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  • Published: 3 October 2013
  • ISBN: 9781448130870
  • Imprint: Vintage Digital
  • Format: EBook
  • Pages: 256

Thérèse Raquin




'Its force of impact, its narrative muscle and its psychological clarity make it still, nearly 150 years on, one of the most shocking books in the canon' JULIAN BARNES

Mysterious disappearances, domestic cases, noiseless, bloodless snuffings-out. the law can look as deep as it likes, but when the crime itself goes unsuspected. oh yes, there's many a murderer basking in the sun...

When Thérèse Raquin is forced to marry the sickly Camille, she sees a bare life stretching out before her, leading every evening to the same cold bed and every morning to the same empty day. Escape comes in the form of her husband's friend, Laurent, and Thérèse throws herself headlong into an affair. There seems only one obstacle to their happiness; Camille. They plot to be rid of him. But in destroying Camille they kill the very desire that connects them.

First published in 1867, Thérèse Raquin has lost none of its power to enthral. Adam Thorpe's unflinching translation brings Zola's dark and shocking masterwork to life.


A NEW TRANSLATION BY ADAM THORPE

'Adam Thorpe's version deserves to become the standard English text' Daily Telegraph

  • Published: 3 October 2013
  • ISBN: 9781448130870
  • Imprint: Vintage Digital
  • Format: EBook
  • Pages: 256

About the author

Emile Zola

Émile Zola (1840-1902) was the leading figure in the French school of naturalistic fiction. His principal work, Les Rougon-Macquart, is a panorama of mid-19th century French life, in a cycle of 20 novels which Zola wrote over a period of 22 years.

Also by Emile Zola

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Praise for Thérèse Raquin

Adam Thorpe's version deserves to become the standard English text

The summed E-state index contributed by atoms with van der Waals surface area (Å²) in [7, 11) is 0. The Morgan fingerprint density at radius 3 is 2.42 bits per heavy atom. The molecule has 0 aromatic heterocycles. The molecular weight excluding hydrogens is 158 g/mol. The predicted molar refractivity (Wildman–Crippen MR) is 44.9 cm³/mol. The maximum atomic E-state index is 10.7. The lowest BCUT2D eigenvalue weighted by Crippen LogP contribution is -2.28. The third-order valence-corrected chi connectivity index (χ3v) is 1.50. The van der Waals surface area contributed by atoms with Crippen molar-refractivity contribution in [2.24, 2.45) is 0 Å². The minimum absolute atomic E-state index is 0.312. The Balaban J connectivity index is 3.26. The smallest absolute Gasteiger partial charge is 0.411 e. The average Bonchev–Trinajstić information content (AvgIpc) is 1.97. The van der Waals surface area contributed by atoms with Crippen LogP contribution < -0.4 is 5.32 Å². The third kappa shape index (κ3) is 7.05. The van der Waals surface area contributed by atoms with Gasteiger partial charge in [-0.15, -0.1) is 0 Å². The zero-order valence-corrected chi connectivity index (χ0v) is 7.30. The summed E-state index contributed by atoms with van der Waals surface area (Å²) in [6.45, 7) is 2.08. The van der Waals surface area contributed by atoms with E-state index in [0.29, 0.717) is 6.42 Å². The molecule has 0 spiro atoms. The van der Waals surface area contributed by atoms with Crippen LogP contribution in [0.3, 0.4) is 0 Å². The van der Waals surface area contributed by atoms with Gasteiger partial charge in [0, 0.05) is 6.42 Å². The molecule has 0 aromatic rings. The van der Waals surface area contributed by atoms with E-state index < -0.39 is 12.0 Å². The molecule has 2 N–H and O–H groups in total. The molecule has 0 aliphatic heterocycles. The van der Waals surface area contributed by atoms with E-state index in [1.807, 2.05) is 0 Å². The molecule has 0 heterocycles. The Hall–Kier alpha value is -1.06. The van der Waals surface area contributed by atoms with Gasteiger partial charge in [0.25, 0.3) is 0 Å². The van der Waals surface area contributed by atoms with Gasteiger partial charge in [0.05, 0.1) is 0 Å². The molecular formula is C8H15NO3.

Anthony Cummins, Daily Telegraph

Anyone who thinks the British contingent brought lurid literature effing and blinding its way to life in the 1990s should be force-fed Emile Zola's 1867 novel Thérèse Raquin, which, in Adam Thorpe's stark new translation, is revealed in all its queasy glory as a shockingly effective literary mash-up of pulp fiction, melodrama and grimly unflinching social realism

Tina Jackson, Metro

The translator of this new edition in English, Adam Thorpe...brings an unusual freshness and zip to the task... This handsome Vintage Classics edition contains some useful editorial matter, but not Zola's own preface to the second edition. In that sense, then, it comes close to returning us to the baldness (and boldness) of the original Naturalist document

Times Literary Supplement

[Adam Thorpe] brings an unusual freshness and zip to the task, which goes some way towards returning us to that sense of unnerving immediacy which the young Zola's novel would have given its readers in 1867

Nicholas White, Times Literary Supplement

A thrilling read

Joseph Fiennes, Express

A very dark book but a magnificent read

Kirsty Wark

By merging elements of the gothic and tragic with a study of petit-bourgeois banality, Zola created a work of enduring fascination

Observer

I love this because it's the story of how you can't escape the inevitabilities of love and it's just a fantastic piece of writing

Sue Perkins, Express

It was attacked by critics of the day as stinking filth and a foul sewer. Little wonder, then, that it became an instant bestseller and I'll admit I was completely riveted by its melodramatics from start to finish

Daily Mail

This story seeps into your insides

Kate Winslet

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